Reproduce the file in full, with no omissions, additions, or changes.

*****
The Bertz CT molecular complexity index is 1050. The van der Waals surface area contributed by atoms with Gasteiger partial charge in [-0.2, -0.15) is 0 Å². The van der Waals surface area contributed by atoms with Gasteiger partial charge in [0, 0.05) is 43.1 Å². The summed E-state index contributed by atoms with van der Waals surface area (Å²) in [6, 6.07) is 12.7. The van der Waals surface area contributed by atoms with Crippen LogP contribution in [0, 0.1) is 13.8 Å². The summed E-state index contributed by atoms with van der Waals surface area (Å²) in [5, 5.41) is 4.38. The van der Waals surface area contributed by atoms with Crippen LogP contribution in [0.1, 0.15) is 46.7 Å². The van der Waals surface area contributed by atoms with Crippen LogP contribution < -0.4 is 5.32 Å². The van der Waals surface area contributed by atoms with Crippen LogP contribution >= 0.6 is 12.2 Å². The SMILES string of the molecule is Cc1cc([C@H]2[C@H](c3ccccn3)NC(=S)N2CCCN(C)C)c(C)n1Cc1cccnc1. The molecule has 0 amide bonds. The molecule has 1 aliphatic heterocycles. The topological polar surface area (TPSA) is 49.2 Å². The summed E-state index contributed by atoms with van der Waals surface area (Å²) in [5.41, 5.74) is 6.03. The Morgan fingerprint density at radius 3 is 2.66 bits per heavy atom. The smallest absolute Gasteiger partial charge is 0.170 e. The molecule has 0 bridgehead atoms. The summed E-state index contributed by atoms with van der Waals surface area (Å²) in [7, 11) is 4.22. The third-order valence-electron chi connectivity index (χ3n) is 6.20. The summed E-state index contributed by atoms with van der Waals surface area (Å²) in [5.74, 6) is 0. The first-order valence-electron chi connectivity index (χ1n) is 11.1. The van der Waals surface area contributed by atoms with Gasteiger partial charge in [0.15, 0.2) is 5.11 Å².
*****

The Bertz CT molecular complexity index is 1050. The van der Waals surface area contributed by atoms with Gasteiger partial charge in [-0.2, -0.15) is 0 Å². The van der Waals surface area contributed by atoms with Gasteiger partial charge in [0, 0.05) is 43.1 Å². The summed E-state index contributed by atoms with van der Waals surface area (Å²) in [6, 6.07) is 12.7. The van der Waals surface area contributed by atoms with Crippen LogP contribution in [0, 0.1) is 13.8 Å². The summed E-state index contributed by atoms with van der Waals surface area (Å²) in [5, 5.41) is 4.38. The van der Waals surface area contributed by atoms with Crippen LogP contribution in [0.1, 0.15) is 46.7 Å². The van der Waals surface area contributed by atoms with Crippen LogP contribution < -0.4 is 5.32 Å². The van der Waals surface area contributed by atoms with Crippen LogP contribution >= 0.6 is 12.2 Å². The SMILES string of the molecule is Cc1cc([C@H]2[C@H](c3ccccn3)NC(=S)N2CCCN(C)C)c(C)n1Cc1cccnc1. The molecule has 0 amide bonds. The molecule has 1 aliphatic heterocycles. The topological polar surface area (TPSA) is 49.2 Å². The summed E-state index contributed by atoms with van der Waals surface area (Å²) in [5.41, 5.74) is 6.03. The Morgan fingerprint density at radius 3 is 2.66 bits per heavy atom. The smallest absolute Gasteiger partial charge is 0.170 e. The molecule has 0 bridgehead atoms. The summed E-state index contributed by atoms with van der Waals surface area (Å²) in [7, 11) is 4.22. The third-order valence-electron chi connectivity index (χ3n) is 6.20. The summed E-state index contributed by atoms with van der Waals surface area (Å²) in [5.74, 6) is 0. The first-order valence-electron chi connectivity index (χ1n) is 11.1. The van der Waals surface area contributed by atoms with Gasteiger partial charge in [0.15, 0.2) is 5.11 Å².